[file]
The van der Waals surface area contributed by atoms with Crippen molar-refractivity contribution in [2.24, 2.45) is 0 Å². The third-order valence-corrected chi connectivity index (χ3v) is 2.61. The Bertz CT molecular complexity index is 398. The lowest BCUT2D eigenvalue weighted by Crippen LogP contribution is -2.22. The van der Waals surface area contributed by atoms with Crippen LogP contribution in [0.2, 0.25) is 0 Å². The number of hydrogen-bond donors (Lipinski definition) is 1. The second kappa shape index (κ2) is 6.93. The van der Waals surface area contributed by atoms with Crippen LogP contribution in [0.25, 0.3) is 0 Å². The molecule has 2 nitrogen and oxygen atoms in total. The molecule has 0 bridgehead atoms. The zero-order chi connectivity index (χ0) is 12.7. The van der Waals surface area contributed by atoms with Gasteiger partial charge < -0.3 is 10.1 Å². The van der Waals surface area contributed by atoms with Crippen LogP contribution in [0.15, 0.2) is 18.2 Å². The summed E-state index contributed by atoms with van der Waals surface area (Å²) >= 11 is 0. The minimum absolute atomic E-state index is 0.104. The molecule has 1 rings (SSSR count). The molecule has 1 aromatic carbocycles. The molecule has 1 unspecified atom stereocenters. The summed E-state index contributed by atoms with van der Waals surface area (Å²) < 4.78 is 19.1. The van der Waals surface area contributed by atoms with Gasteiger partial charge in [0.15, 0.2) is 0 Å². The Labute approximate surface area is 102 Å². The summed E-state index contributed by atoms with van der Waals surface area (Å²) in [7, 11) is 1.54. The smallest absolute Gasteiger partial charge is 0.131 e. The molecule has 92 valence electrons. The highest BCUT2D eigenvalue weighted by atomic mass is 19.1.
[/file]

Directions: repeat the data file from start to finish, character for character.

The van der Waals surface area contributed by atoms with Crippen molar-refractivity contribution in [2.24, 2.45) is 0 Å². The third-order valence-corrected chi connectivity index (χ3v) is 2.61. The Bertz CT molecular complexity index is 398. The lowest BCUT2D eigenvalue weighted by Crippen LogP contribution is -2.22. The van der Waals surface area contributed by atoms with Crippen LogP contribution in [0.2, 0.25) is 0 Å². The number of hydrogen-bond donors (Lipinski definition) is 1. The second kappa shape index (κ2) is 6.93. The van der Waals surface area contributed by atoms with Crippen LogP contribution in [0.25, 0.3) is 0 Å². The molecule has 2 nitrogen and oxygen atoms in total. The molecule has 0 bridgehead atoms. The zero-order chi connectivity index (χ0) is 12.7. The van der Waals surface area contributed by atoms with Gasteiger partial charge < -0.3 is 10.1 Å². The van der Waals surface area contributed by atoms with Crippen LogP contribution in [0.15, 0.2) is 18.2 Å². The summed E-state index contributed by atoms with van der Waals surface area (Å²) >= 11 is 0. The minimum absolute atomic E-state index is 0.104. The molecule has 1 rings (SSSR count). The molecule has 1 aromatic carbocycles. The molecule has 1 unspecified atom stereocenters. The summed E-state index contributed by atoms with van der Waals surface area (Å²) < 4.78 is 19.1. The van der Waals surface area contributed by atoms with Gasteiger partial charge in [0.15, 0.2) is 0 Å². The Labute approximate surface area is 102 Å². The summed E-state index contributed by atoms with van der Waals surface area (Å²) in [7, 11) is 1.54. The smallest absolute Gasteiger partial charge is 0.131 e. The molecule has 92 valence electrons. The highest BCUT2D eigenvalue weighted by atomic mass is 19.1.